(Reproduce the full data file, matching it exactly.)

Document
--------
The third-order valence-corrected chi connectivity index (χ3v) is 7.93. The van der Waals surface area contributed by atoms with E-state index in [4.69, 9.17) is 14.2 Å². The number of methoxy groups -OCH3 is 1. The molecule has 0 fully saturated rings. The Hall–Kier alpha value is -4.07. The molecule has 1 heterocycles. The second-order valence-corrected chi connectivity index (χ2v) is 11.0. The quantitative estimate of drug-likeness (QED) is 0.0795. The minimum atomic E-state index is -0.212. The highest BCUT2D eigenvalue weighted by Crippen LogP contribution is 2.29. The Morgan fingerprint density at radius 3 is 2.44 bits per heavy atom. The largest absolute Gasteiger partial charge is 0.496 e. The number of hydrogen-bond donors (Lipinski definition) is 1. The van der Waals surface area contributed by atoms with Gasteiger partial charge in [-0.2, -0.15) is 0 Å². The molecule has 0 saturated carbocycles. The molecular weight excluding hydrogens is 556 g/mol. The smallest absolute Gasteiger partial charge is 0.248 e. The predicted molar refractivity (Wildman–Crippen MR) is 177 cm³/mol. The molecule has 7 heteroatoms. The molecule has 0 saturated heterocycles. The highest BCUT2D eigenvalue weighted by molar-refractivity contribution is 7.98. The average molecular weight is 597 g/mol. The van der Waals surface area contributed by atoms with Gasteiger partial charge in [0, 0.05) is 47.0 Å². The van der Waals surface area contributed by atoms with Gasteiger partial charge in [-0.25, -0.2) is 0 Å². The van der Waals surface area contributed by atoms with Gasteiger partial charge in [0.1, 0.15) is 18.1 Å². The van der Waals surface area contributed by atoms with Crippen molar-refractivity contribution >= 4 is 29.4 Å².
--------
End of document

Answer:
The third-order valence-corrected chi connectivity index (χ3v) is 7.93. The van der Waals surface area contributed by atoms with E-state index in [4.69, 9.17) is 14.2 Å². The number of methoxy groups -OCH3 is 1. The molecule has 0 fully saturated rings. The Hall–Kier alpha value is -4.07. The molecule has 1 heterocycles. The second-order valence-corrected chi connectivity index (χ2v) is 11.0. The quantitative estimate of drug-likeness (QED) is 0.0795. The minimum atomic E-state index is -0.212. The highest BCUT2D eigenvalue weighted by Crippen LogP contribution is 2.29. The Morgan fingerprint density at radius 3 is 2.44 bits per heavy atom. The largest absolute Gasteiger partial charge is 0.496 e. The number of hydrogen-bond donors (Lipinski definition) is 1. The van der Waals surface area contributed by atoms with Gasteiger partial charge in [-0.2, -0.15) is 0 Å². The molecule has 0 saturated carbocycles. The molecular weight excluding hydrogens is 556 g/mol. The smallest absolute Gasteiger partial charge is 0.248 e. The predicted molar refractivity (Wildman–Crippen MR) is 177 cm³/mol. The molecule has 7 heteroatoms. The molecule has 0 saturated heterocycles. The highest BCUT2D eigenvalue weighted by molar-refractivity contribution is 7.98. The average molecular weight is 597 g/mol. The van der Waals surface area contributed by atoms with Gasteiger partial charge in [0, 0.05) is 47.0 Å². The van der Waals surface area contributed by atoms with Gasteiger partial charge in [-0.25, -0.2) is 0 Å². The van der Waals surface area contributed by atoms with Gasteiger partial charge in [0.1, 0.15) is 18.1 Å². The van der Waals surface area contributed by atoms with Crippen molar-refractivity contribution >= 4 is 29.4 Å².